Human beings may be stupid, but they do know what existentialism is. We have developed a great many thoughts about the relationships between parents and children, God and his creations etc. It struck me several times during this film that the humans in the film never stop wondering why the Enginees created them, and what might the Engineers reply when asked why, and yet they themselves are flying with a robot who is unto them what they are to the Engineers. Not one single member of the crew stops to consider this detail, not even when David (the robot) blatently dangles the contradiction in front of their faces.
Problem nr 8. Peter Weyland.
How does a man of obvious intelligent expect to find salvation from death, in the mercy of his creator? I can understand why Roy Batty, the Nexus-6 in 'Bladerunner' might hope to find more life when confronting his maker, after all he is but a soldier replica and only four years old, but Peter Weyland is a human genius who has lived a long life and who must have had ample time to consider the ultimate futility of his quest. Death cannot be cheated and even if it could, why would a creator do such a thing for a random creation who merely asked for it. Granted Peter Weyland has nothing to lose by asking, but its a bit of a long stretch to suppose that some one meant to be that intelligent hasn't paid enough attention to the Greek classics to understand the impossiblity of asking eternity for salvation. Credulity is stretched even further when his daughter states the bleeding obvious to him, but he refuses to heed her words.
Problem nr 9. Ask him David!
When Peter Weyland finally confonts the last of the Engineers, he asks (via his robot translator) the ultimate question of why, but the Engineer refuses to answer and goes on a rampage instead. In many ways this is the obvious step to take for Damon Lindelof since to answer the question would be to trespass into the moral maze of religion and we can't be having that in a moment of escapist fantasy! Instead then, the last Engineer throws a temper tantrum and attacks the humans in order to get rid of them. This is probably the film's ultimate failing. The relationship between God and his creation, or a parent and his child, is the crux of the plot and the entire film has been leading us to this moment of inquiry. Any science fiction author of merit who broached this subject would either describe the moral quandry of what is the purpose of creation, or attempt to provide an answer by examining the relationship between the humans and their robots, but problem nr 7 means this question is essentially left unasked and unanswered. Its as if Lindelof forgot what the film was about and went with 'Ultimate Being vs.Giant Octopuss' instead.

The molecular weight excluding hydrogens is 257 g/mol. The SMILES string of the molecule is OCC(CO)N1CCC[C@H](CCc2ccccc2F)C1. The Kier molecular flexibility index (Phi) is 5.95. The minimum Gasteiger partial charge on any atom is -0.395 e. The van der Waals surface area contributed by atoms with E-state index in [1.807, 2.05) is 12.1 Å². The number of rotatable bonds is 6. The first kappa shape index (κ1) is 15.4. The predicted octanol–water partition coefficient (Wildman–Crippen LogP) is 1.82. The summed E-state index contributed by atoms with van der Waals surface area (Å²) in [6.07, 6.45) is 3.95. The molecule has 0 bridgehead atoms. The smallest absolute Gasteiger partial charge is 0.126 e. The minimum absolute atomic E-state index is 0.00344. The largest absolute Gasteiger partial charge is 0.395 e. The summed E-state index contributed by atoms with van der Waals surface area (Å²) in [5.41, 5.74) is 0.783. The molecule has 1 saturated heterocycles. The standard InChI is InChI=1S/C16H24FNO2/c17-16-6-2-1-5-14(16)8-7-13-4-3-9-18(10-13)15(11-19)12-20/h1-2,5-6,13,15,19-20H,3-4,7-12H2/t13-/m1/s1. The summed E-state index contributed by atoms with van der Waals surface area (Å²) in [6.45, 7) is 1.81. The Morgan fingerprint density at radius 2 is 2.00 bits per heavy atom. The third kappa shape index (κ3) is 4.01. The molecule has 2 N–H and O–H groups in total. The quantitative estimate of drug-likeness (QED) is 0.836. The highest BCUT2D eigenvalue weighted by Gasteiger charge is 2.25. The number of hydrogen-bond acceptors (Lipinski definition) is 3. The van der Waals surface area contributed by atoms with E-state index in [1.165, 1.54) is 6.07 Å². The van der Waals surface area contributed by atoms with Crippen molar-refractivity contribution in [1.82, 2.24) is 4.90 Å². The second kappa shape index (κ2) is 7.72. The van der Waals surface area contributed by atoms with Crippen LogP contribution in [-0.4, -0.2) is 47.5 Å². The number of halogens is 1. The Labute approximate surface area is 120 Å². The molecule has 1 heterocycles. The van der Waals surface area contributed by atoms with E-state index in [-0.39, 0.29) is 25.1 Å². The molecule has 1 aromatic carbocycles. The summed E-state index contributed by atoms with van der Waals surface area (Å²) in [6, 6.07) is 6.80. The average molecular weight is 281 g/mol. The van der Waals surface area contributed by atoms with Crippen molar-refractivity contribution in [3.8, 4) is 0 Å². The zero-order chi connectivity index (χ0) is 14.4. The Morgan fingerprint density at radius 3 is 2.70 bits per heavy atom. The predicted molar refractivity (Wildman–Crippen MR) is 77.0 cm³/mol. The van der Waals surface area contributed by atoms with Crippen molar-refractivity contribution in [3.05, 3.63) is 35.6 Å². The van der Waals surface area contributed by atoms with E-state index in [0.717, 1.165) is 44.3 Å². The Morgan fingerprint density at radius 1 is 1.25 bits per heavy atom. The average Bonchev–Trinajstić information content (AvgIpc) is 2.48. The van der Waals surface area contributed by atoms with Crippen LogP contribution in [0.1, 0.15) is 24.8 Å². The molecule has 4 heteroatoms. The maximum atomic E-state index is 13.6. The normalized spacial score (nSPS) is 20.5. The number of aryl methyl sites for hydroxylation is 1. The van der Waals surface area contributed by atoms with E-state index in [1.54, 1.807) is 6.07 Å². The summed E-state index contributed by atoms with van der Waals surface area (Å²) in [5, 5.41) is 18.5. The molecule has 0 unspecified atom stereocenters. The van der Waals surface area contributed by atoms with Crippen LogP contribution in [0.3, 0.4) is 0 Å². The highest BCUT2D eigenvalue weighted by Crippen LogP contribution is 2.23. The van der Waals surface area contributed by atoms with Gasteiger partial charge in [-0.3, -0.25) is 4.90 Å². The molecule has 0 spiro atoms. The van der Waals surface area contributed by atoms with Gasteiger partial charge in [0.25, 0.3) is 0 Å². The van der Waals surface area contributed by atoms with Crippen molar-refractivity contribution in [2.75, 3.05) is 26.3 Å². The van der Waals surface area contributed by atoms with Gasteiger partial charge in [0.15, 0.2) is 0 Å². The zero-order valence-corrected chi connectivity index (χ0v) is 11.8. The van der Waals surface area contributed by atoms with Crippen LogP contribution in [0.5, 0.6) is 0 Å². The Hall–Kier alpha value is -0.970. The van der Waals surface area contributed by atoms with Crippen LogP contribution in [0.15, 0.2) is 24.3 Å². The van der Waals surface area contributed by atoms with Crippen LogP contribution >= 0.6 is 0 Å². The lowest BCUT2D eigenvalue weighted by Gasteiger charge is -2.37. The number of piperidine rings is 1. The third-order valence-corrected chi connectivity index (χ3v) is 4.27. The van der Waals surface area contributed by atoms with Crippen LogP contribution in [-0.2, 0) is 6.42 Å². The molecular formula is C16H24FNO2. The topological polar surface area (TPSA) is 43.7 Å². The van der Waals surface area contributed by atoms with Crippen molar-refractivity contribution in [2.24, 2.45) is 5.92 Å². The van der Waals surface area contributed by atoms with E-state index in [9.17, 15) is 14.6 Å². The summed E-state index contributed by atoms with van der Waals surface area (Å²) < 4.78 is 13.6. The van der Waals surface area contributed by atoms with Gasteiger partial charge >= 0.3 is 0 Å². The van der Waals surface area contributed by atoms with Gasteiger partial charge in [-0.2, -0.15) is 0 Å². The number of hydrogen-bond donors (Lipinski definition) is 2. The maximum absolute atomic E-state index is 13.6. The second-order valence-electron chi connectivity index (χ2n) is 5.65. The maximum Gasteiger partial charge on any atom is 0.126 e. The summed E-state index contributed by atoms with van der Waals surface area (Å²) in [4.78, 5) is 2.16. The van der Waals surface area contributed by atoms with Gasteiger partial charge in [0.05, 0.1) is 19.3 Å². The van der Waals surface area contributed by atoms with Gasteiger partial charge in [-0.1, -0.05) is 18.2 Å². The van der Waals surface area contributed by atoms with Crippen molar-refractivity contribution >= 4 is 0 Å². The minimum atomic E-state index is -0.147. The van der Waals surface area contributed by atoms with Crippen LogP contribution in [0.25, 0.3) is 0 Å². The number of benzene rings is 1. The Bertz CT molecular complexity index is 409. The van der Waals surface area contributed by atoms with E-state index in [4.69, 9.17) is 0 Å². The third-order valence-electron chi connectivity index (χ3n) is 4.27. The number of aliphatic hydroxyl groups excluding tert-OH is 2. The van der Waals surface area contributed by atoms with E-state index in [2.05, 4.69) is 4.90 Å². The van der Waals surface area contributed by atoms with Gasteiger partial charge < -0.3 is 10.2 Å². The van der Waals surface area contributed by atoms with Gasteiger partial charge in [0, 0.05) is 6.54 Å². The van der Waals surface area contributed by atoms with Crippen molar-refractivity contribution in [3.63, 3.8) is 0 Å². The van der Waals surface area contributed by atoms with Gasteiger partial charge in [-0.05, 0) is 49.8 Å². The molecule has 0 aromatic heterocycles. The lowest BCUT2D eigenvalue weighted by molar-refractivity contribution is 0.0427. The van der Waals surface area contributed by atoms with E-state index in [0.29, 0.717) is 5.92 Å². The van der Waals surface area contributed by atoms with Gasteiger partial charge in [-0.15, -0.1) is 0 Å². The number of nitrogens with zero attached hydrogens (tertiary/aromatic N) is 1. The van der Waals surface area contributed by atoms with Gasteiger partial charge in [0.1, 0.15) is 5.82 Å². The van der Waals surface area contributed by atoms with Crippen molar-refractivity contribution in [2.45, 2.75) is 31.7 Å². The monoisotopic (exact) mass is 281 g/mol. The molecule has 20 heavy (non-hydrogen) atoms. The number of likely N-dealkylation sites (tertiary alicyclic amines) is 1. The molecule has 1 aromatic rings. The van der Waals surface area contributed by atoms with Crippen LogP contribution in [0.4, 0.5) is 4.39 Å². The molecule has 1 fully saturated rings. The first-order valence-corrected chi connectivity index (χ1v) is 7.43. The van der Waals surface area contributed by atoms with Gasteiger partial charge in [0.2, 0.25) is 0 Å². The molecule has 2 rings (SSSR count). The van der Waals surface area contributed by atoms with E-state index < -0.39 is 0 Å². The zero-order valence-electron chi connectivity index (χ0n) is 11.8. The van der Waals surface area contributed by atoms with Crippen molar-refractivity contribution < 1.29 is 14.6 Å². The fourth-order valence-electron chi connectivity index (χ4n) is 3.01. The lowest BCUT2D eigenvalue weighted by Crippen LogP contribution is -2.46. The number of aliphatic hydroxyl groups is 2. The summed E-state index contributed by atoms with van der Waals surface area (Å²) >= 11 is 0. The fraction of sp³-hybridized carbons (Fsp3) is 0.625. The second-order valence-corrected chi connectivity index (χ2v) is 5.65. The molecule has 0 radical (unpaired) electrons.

Problem nr 10. The dead pilot.
So we have learned there is only one Engineer left alive and we have seen him attempt (and fail) to wipe out humanity. We then learn from David's head that this last Engineer has survived his ship crashing and he is on his way to kill Shaw in the life boat. No sooner is this said than the angry alien turns up and Shaw is apparently a goner. Little does the last Engineer know however that Shaw's baby (now grown to impossible size and mass by no explained reason) is lurking in the sick bay and so the last Engineer meets his doom in the embrace of its tentacles and becomes the incubator for the first of the traditional black banana headed aliens... so why is his chest bursted corpse still sitting in the pilot's couch when the crew of the Nostromo land on LZ-223?
All in all, I loved the visuals. They really were stunning. The ambience was good too, really dark and gritty and yet high tech at the same time and if I was to judge the film by this standard alone, I would award it five stars. I would love to cheer on Ridley Scott, but according to the owners, this is meant to be ground breaking science fiction and I'm sorry but in sci fi you don't get to cut corners and still retain the accolades due to people who actually make ground breaking science fiction. I could have added some more glaring examples of why the film disapointed me, but I'll stop at ten since I think I've made my point.
Having said all that, I still loved the film and enjoyed the cheap thrills it provided. I would have appreciated it a great deal more if it had provided some food for thought instead, but I guess we have to accept what we are offered or make our own art.